AI is the arms race of this century and the U.S.’s move to restrict technology exports last week is the latest in the unfolding battle for potential economic and military dominance, MIT Technology Review reports.
According to the outlet, the Commerce Department is proposing to add “a host of foundational tools and techniques in artificial intelligence, like neural networks and deep learning, natural-language processing, computer vision, and expert systems” to its growing list of militarily sensitive technologies that can only be exported with a special license.
MIT Technology Review clarifies this proposal is a request for public comment and that the department states an intention to evaluate the feedback to make final determinations on which technologies are appropriate candidates for restriction.
Still, the sweeping nature of the list elicited some surprise from experts including R. David Edelman, the director of the Project on Technology, the Economy, and National Security at MIT.
Nonetheless, the extent of the list is striking. “Most commentators expected AI technologies to be added,” Edelman told MIT Technology Review. “What was remarkable was the breadth that they included. It’s almost an all-of-the-above approach to modern AI products.” He mentioned the claim that AI is “inherently military” as particularly shocking.
Edelman expresses concerns that painting AI with such a broad brush could hobble AI development at US companies with large customer bases in China such as Apple and Google, as the export control process would grow in cost and complexity. Meanwhile, smaller companies might nix international expansion altogether.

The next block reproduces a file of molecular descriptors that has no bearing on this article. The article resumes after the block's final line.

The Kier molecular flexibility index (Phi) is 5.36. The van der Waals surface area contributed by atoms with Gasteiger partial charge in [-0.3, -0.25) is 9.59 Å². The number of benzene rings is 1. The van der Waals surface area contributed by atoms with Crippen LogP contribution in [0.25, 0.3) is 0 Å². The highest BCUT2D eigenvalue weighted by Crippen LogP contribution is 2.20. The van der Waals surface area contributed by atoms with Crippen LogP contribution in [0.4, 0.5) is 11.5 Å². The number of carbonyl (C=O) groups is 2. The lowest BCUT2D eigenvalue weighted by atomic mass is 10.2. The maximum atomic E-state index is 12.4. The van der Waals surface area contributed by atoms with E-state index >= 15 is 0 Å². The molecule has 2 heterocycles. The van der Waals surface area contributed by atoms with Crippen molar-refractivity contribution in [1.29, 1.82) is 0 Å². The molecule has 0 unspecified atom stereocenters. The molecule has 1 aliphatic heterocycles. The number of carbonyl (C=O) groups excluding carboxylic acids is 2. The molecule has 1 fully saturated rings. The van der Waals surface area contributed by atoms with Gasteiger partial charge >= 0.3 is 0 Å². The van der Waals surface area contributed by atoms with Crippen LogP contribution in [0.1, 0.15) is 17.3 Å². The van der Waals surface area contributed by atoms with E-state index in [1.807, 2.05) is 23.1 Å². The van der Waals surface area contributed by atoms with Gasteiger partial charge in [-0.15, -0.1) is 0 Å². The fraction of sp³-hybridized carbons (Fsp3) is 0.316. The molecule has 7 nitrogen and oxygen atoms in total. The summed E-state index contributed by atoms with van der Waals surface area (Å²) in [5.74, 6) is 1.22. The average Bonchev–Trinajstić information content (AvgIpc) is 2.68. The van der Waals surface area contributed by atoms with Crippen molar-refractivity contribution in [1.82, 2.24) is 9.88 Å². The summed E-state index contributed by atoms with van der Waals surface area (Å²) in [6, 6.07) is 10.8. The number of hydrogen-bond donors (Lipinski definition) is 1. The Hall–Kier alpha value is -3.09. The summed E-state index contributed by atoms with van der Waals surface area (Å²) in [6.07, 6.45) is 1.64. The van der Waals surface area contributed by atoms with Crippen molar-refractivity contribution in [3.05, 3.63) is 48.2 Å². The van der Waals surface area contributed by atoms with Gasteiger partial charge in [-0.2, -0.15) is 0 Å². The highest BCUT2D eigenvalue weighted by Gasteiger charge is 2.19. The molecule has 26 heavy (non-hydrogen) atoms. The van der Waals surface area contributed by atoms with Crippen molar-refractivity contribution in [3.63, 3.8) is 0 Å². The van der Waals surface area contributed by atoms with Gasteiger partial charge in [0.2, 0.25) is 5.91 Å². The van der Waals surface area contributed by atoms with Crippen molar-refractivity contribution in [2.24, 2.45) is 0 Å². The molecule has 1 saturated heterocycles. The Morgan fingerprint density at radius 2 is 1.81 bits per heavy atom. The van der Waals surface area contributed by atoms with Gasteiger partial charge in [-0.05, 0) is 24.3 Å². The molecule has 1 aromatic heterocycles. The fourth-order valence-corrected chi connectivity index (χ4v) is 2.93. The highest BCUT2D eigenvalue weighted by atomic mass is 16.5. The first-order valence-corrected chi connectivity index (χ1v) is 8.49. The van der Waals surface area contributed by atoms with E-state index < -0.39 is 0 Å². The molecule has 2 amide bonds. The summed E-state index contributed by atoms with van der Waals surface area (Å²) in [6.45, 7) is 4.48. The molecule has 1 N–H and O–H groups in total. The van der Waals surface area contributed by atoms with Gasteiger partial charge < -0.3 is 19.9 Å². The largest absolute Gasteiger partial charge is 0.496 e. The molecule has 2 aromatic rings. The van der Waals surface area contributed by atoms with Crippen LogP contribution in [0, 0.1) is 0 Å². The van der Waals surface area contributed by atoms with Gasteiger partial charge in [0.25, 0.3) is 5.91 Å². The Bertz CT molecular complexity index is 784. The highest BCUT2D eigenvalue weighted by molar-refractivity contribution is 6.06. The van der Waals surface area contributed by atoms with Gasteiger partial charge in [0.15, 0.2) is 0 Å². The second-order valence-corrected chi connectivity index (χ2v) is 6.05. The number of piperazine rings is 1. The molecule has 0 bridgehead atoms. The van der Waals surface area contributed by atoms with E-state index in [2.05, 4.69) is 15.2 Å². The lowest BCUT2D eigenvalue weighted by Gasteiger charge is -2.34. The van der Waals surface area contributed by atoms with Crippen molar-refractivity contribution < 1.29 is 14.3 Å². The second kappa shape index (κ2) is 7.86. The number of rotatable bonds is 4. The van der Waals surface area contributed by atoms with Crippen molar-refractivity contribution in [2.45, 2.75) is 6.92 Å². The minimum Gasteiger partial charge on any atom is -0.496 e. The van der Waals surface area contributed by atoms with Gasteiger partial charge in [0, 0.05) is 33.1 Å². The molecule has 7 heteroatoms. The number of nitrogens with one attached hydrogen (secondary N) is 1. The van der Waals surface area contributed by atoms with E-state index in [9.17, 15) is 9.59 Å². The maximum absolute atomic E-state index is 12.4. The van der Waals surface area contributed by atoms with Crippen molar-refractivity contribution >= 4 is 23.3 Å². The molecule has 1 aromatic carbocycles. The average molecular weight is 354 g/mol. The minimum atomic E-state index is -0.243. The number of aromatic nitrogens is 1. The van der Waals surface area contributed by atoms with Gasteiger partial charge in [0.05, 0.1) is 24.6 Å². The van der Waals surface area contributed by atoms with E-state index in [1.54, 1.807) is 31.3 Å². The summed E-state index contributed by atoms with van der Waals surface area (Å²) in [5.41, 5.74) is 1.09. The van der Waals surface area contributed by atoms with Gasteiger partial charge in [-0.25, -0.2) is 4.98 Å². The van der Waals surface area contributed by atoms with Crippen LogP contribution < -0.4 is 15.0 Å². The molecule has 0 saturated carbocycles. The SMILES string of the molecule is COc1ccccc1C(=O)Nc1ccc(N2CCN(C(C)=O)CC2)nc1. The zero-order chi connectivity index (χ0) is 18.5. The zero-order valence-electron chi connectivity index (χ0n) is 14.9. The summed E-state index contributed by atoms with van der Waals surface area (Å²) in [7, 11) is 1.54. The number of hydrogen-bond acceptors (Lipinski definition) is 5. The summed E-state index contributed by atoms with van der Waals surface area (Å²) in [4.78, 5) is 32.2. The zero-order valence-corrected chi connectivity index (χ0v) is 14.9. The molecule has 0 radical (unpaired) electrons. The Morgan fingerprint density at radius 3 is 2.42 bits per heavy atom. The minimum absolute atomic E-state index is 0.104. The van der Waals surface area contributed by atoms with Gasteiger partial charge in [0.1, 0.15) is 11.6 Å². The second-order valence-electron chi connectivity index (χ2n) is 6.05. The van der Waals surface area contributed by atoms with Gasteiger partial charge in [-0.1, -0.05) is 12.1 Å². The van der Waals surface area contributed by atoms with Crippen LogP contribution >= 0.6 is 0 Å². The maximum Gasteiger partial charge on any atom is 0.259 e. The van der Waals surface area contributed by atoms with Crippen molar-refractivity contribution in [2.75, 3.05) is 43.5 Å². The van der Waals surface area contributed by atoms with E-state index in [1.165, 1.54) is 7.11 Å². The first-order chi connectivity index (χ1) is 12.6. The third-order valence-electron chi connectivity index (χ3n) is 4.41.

“This is intended to help US companies be more competitive. The irony is it would almost certainly give Chinese companies that don’t face those same restrictions a sizable advantage in the playing field.”
“This is intended to help US companies be more competitive,” Edelman said to MIT Technology Review. “The irony is it would almost certainly give Chinese companies that don’t face those same restrictions a sizable advantage in the playing field.”
Edelman observes several potential complicating factors on the horizon. The multi-use nature of AI combined with its fast-evolving technology poses regulatory challenges. Additionally, not only do businesses stand to bear the brunt of this policy, but collaboration with foreign research talent might have to grind to a halt at American universities that do not have the resources for compliance. Lastly, AI relies heavily on open source research happening worldwide.
Calling the effort’s current approach “doomed,” Edelman finds reason for optimism in the government’s request for public comment through December 19 to gather insights on the implications of the proposal.